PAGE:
The Fresh Loaf

A Community of Amateur Bakers and Artisan Bread Enthusiasts.

Bread Storage

Trishinomaha's picture

Bread Storage

Hi again...

 Home from work today with a bum leg so I'm spending some quality computer time on The Fresh Loaf :-). We have just two in our house and I've been on a bread baking frenzy lately - I do share with friends, co-workers and family but I'd like to know what will keep the loaves we keep here fresh for four or five days. Plastic baggies make the crust go soft - I've seen aluminum foil suggested. How do all of you keep your breads fresh for daily use?



Floydm's picture

For crusty breads, I throw them into paper bags. When I'm smart I save the paper bags from local bakeries, but when I run out I just wrap my breads up in grocery bags. It isn't pretty, but it works.

I should also add that it is hard to keep a basic french bread fresh that long. I figure 2 to maybe 3 days before the loaves are ready to become garlic bread or croutons. Sourdough loaves keep a couple of days longer, and larger loaves and rounds keep better than baguettes.

weavershouse's picture

    I wrap all my breads in a linen or smooth cotton towel unless they're going into the freezer. The towel helps keep the crust crisp (try saying that more than once), the bread fresh and a towel is always available.                                                        weavershouse

sadears's picture

I tried the brown bag and I was not pleased.  Wrap the loaf in plastic wrap (Saran) making sure it's sealed and it'll stay fresh for a good long time.  I had one loaf sitting around waiting for me to take to my sister's housef for almost a week.  By the time I got it there, it was still fresh.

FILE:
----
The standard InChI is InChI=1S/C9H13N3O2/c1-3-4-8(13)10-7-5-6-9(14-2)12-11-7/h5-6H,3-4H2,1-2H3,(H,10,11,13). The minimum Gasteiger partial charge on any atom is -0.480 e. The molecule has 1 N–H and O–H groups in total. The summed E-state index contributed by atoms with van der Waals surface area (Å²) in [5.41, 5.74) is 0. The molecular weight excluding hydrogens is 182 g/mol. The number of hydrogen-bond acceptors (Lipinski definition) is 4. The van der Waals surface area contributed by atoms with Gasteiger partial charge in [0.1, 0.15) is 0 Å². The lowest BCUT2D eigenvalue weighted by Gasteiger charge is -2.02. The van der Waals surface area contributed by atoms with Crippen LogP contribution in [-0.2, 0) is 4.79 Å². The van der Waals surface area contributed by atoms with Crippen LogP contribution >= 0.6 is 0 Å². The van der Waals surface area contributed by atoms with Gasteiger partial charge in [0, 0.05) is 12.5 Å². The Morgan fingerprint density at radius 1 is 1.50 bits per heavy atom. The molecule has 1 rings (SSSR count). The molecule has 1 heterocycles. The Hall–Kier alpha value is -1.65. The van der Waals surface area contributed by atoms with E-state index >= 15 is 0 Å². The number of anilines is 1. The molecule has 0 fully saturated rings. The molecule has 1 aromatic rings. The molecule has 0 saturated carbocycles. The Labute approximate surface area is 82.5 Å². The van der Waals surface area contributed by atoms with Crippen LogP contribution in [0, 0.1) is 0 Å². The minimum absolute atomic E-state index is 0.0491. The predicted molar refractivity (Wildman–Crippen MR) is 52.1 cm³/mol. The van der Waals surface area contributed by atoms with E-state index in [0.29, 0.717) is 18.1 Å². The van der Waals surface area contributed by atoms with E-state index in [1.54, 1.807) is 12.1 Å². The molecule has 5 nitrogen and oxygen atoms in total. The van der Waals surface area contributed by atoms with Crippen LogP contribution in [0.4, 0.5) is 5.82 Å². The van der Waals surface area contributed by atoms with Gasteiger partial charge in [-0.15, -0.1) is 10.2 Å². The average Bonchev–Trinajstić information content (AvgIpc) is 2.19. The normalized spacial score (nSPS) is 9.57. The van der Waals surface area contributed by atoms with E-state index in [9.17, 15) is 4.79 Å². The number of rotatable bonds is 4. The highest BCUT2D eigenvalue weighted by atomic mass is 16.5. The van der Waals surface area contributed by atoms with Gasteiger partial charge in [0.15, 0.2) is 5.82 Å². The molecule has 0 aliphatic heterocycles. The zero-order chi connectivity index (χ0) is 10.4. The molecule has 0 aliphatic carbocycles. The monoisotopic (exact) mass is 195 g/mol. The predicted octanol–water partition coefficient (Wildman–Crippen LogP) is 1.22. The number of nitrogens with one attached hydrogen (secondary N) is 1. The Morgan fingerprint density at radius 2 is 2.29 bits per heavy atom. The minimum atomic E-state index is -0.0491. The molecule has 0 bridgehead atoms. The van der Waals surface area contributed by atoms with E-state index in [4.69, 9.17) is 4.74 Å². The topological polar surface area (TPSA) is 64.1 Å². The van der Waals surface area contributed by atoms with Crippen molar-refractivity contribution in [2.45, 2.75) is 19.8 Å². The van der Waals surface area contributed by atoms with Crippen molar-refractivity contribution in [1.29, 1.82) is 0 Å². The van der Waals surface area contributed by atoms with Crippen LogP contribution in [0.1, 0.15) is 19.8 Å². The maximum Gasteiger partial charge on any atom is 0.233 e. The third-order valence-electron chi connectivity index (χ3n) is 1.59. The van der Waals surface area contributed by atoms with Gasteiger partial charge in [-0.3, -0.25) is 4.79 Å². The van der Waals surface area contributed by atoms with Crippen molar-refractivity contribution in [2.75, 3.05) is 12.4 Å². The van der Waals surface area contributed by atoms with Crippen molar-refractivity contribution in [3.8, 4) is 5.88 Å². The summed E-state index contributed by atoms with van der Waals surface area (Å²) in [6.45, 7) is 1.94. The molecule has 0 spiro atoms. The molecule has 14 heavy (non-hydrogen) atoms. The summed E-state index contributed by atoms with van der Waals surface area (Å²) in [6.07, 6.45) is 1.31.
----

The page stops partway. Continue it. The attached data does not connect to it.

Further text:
dulke's picture

I leave my loaves, cut side down, on the cutting board. They seem to stay quite fresh, at least for the three days or so that I have them. If I've baked into rolls, I tend to put into a plastic bag, expecting the soft crust. I have a wood bread box, but it does not seem to keep bread as fresh as my mother's did.

beanfromex's picture

Hi there,

 we have only two in the household,and live in a high humidity area of the country,  so a six cup AP sized bread last too long, or abosorbs too much humidity.

So after the first day of gorging, I slice and freeze it in zip lock for future meals in the week that call for bread.

The day it is in use, I leave it cut side down on a cutting board.  

Regards from southern mexico 

naschol's picture

I got this cool vacuum bread box that works really well.  If you go to and key in K3466, you will see it and a good description.  I usually put a loaf of bread, 4-6  rolls and a few English Muffins in it, unwrapped, and they stay pretty fresh for up to a week or so.  There is a little drying toward the end of that time, but I have never found mold or an off-taste.



suelynn's picture

I have been baking bread for over 10 years.  I use the plastic bags because my husband likes the crust soft.  However, I belong to a birthday club with a group of ladies and I take a loaf of bread to the birthday girl each time.  I found in doing so that when packaging their bread it last longer than that which I keep at home.  I believe the reason is that it is not sealed like it does in the plastic bag.  I use a loaf sized party cellophane bag that I get at Wal-Mart in the party goods.  Now this is not the secret.  I believe the secret to keeping it fresh is letting it breath.  I close the bag with 2 strips of tape and finish closing the end with a sticker that says "Homemade by SueLynn".  I also freeze bread when I see the first little spot of mold.  I pinch a chunk out where the mold is.  This makes great bread pudding.

Trishinomaha's picture

My husband found the old time brown paper lunch sacks my mom used to put our lunches in (after we out grew lunch boxes ;-)). 50 of them at Kroger cost about $2.00. I think I'll try them and see how it works. Thanks for all the other suggestions!